Archer Daniels Midland Company (NYSE: ADM)

Archer Daniels Midland Company manufactures and sells protein meal, vegetable oil, corn sweeteners, flour, biodiesel, ethanol, and other value-added food and feed ingredients; and processes oilseeds, corn, wheat, cocoa and other agricultural commodities. The company’s Oilseeds Processing segment originates, merchandises, crushes, and processes oilseeds, such as soybeans and soft seeds into vegetable oils and protein meals. Its products include oilseeds products; crude vegetable and salad oils; margarine, shortening, and other food products; partially refined oils; oilseed protein meals; cottonseed flour; and cotton cellulose pulp. Its Corn Processing segment converts corn into sweeteners, starches, and bio products. The company’s Agricultural Services segment engages in buying, storing, cleaning, and transporting agricultural commodities, such as oilseeds, corn, wheat, milo, oats, rice, and barley; and reselling those commodities primarily as food and feed ingredients.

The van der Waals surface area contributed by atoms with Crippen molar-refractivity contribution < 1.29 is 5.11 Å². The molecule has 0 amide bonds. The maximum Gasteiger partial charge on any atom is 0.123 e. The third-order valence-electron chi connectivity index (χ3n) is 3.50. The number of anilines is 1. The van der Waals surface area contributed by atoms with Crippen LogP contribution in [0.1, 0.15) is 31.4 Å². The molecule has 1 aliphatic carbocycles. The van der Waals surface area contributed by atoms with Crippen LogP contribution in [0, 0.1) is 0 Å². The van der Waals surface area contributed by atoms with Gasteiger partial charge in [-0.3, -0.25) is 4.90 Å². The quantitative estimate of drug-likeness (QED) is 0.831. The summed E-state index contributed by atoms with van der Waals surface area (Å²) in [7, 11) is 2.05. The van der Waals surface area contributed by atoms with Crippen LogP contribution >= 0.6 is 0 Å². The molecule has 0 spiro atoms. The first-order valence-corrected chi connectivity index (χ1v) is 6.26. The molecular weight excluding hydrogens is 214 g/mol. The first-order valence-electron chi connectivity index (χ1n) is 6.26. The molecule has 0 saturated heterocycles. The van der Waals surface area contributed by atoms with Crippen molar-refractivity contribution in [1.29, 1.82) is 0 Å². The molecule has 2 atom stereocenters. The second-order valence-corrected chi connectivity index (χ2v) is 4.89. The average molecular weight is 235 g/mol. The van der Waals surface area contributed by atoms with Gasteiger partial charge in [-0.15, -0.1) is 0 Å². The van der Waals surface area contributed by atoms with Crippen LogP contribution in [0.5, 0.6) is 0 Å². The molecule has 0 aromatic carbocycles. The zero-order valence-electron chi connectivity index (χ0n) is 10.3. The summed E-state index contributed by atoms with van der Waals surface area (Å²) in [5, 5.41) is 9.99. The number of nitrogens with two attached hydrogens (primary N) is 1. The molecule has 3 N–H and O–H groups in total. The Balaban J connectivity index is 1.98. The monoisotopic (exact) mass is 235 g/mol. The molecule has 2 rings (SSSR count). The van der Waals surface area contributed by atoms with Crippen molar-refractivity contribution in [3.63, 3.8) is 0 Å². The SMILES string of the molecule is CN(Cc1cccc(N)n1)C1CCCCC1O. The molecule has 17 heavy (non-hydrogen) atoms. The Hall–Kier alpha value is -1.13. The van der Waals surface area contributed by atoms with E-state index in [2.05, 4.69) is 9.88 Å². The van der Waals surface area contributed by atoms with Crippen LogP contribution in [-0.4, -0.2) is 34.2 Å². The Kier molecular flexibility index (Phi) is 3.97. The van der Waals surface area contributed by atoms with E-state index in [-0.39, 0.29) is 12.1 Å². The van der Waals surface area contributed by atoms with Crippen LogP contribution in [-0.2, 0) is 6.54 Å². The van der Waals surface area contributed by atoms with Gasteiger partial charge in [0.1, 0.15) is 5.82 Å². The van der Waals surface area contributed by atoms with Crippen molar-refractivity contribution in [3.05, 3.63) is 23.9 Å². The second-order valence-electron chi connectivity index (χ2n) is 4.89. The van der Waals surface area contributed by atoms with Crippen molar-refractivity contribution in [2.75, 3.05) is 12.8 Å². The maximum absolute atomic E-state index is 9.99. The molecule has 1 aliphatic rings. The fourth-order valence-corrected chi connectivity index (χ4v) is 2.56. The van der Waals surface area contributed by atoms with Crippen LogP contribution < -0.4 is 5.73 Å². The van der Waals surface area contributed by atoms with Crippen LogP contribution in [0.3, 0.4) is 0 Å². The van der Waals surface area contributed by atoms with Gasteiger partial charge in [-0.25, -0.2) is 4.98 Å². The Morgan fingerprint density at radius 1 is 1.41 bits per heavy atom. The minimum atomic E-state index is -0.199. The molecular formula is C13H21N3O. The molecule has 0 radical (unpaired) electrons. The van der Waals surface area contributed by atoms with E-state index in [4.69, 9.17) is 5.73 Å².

To review Archer’s stock, please take a look at the 10-month chart of ADM (Archer Daniels Midland Company) below with my added notations:

10-month chart of ADM (Archer Daniels Midland Company)

Archer’s stock had been trading sideways for the last several weeks. Over that period of time, ADM had formed a clear resistance level at $42 (blue). In addition, the stock also created a strong level of support at $40 (green). That rectangle formation on ADM is very helpful in trading it because at some point the stock would have to break one of the two levels the pattern has created. Yesterday the stock finally broke the $42 level and should be moving higher from here.


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The Tale of the Tape: ADM recently broke out of its rectangle pattern. A pullback to $42 would provide an opportunity to get long on the stock. However, a break back below $42 would negate the forecast for a move higher.

Before making any trading decision, decide which side of the trade you believe gives you the highest probability of success. Do you prefer the short side of the market, long side, or do you want to be in the market at all? If you haven’t thought about it, review the overall indices themselves. For example, take a look at the S&P 500. Is it trending higher or lower? Has it recently broken through a key resistance or support level? Making these decisions ahead of time will help you decide which side of the trade you believe gives you the best opportunities.

No matter what your strategy or when you decide to enter, always remember to use protective stops and you’ll be around for the next trade. Capital preservation is always key!

Good luck!

Christian Tharp, CMT

Follow me on Twitter: @cmtstockcoach